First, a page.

"Fashion that resembles the women of today." Maria Grazia Chiuri’s show notes for her debut collection as Creative Director of Christian Dior read like a mission statement outlining her aims as the first woman to helm the revered fashion house in its 70 year history. "Fashion that corresponds to [women’s] changing needs," they continued, "freed from the stereotypical categories of 'masculine/feminine', 'young/not so young', 'reason/emotion'," rhetoric that will have, no doubt, enthralled a front row that included Jennifer Lawrence, Natalie Portman and Chimamanda Ngozi Adichie.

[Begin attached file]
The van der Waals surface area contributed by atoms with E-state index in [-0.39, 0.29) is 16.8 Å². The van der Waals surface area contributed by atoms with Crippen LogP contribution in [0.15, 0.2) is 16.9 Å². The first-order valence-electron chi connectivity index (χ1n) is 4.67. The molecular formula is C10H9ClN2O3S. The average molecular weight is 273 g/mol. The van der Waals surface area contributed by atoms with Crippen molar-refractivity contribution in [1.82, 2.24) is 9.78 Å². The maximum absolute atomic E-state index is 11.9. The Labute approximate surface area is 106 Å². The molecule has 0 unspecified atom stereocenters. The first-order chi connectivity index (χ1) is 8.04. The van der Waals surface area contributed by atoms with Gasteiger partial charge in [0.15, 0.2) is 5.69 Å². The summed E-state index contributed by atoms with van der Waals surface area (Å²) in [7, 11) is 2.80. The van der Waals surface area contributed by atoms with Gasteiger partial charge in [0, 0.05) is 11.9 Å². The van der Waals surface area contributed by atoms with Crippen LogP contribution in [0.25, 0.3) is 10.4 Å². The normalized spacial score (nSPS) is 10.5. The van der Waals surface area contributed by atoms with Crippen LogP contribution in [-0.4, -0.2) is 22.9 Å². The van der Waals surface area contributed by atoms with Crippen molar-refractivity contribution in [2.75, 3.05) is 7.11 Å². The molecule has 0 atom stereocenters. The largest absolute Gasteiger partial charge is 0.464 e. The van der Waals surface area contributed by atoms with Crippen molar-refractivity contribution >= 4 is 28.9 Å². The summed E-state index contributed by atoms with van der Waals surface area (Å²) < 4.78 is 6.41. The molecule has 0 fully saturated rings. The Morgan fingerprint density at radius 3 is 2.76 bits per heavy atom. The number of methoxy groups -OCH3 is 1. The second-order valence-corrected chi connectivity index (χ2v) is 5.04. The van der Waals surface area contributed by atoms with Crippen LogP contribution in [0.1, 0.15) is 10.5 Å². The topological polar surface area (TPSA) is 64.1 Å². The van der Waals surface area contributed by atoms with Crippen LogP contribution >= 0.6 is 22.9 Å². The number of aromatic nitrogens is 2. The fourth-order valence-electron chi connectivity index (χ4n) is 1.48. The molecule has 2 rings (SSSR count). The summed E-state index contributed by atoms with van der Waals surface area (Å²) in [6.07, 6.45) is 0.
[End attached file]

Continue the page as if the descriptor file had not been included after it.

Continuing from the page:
The designer’s "boldly feminine outlook" played out in two parts, a fencing-inspired first half – think white quilted jackets and gilets, breeches and lace-up booties – giving way to a procession of floor-sweeping skirts and dresses; Valentino-esque, they were exactly what everyone secretly hoped she’d take with her and translate for Dior. Entirely novel for Chiuri, however, was bold logo branding – bralet straps, ribbon bows on shoes and the waistbands of knitted knickers read 'Christian Dior J’adior', while a T-shirt saw 'We Should All Be Feminists' (the title Adichie’s 2014 essay) printed across its chest.
As for accessories, we’d suggest that the Lady Dior will soon have some company in the brand’s bestsellers list, with a new brass logo and wide, guitar-style straps sure to prove irresistible – after all, this is the woman who brought you the Rockstud.